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Reoccurring and distressing memories, flashbacks, nightmares, avoiding specific places or activities, feeling hopeless, memory loss, feeling detached from family or friends, always being on guard, trouble sleeping, and irritability are only a few of the extensive list of symptoms individuals with Posttraumatic Stress Disorder (PTSD) face on a daily basis. PTSD is an extremely controlling mental health condition that affects roughly 3.5% of people in the United States alone and is triggered by experiencing or witnessing a traumatic event. Although it is not talked about often, it is something that can also leave long-lasting effects on those around the individual with PTSD. This article will specifically relate to how children of those with PTSD need to be taught what it means and what it can look like.

Children are very observant and are typically able to sense when someone in their family is not okay. Since they may not understand what is going on, it can scare them, or they can even blame themselves.  According to the Veteran’s Affairs, if you are considering talking to your child about your PTSD, preparing yourself and what you are going to say is a great way to start. Start by writing down what you would like to cover. How much detail and whatever you leave out is at your own discretion. Be sure to encourage the child to ask questions and share their feelings while you discuss as this can help them handle what you are explaining much easier.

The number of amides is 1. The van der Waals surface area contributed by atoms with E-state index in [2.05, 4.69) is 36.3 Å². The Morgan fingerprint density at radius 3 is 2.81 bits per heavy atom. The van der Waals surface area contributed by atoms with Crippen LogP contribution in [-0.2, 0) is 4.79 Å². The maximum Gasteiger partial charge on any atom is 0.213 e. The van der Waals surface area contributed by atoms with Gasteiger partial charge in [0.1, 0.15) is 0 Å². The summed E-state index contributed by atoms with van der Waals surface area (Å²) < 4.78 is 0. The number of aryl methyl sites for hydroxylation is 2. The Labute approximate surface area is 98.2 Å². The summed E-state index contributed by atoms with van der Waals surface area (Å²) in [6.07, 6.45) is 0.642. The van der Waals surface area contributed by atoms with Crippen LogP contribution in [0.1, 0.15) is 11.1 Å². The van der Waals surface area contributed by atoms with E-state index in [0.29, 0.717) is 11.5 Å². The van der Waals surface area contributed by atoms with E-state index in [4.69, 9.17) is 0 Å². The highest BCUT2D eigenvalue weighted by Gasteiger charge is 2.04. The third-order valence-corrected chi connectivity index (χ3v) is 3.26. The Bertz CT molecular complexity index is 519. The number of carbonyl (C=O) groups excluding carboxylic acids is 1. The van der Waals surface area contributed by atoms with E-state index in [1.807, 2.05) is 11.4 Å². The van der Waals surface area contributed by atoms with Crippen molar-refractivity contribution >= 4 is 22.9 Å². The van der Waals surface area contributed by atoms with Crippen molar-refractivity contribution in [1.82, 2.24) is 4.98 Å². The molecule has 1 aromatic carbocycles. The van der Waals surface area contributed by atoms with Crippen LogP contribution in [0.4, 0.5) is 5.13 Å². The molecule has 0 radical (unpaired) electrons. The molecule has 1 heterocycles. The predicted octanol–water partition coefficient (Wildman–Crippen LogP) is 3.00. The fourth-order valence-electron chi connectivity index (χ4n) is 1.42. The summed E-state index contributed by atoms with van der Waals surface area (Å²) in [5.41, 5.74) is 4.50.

Planning the discussion will also benefit you and your child. Make sure they are not too tired, sick, grumpy, or having a bad day as the conversation could end abruptly, or they may have a more difficult time accepting what they are being told. If you are feeling nervous, try practicing talking in the mirror or record yourself and play it back. The more comfortable you are while talking about it, the more comfortable they will be. This conversation probably won’t be a onetime experience either. Be sure you are prepared to be asked questions and to explain things over again. It may take time, but children will become more accepting and willing to show more empathy, the better they understand what is happening.

If you are feeling uncomfortable bringing up the topic or are unsure how to start, there are various children’s books revolving around PTSD. Why Is Dad So Mad? is a book written by an Army veteran for his daughter to help her understand what battles he has every day. The Huge Bag of Worries by Virginia Ironside, Why Are You So Scared? By Beth Andrews, and Daddy’s Home by Carolina Nadel are three other children’s books that explain PTSD.

Opening this discussion can be extremely helpful for your children to understand the PTSD symptoms they may be witnessing. For more information, tips, and tricks, visit our website.

Written By: Kelly McCasland, Family Life Intern, Human Services Program Administration, Eastern Illinois University

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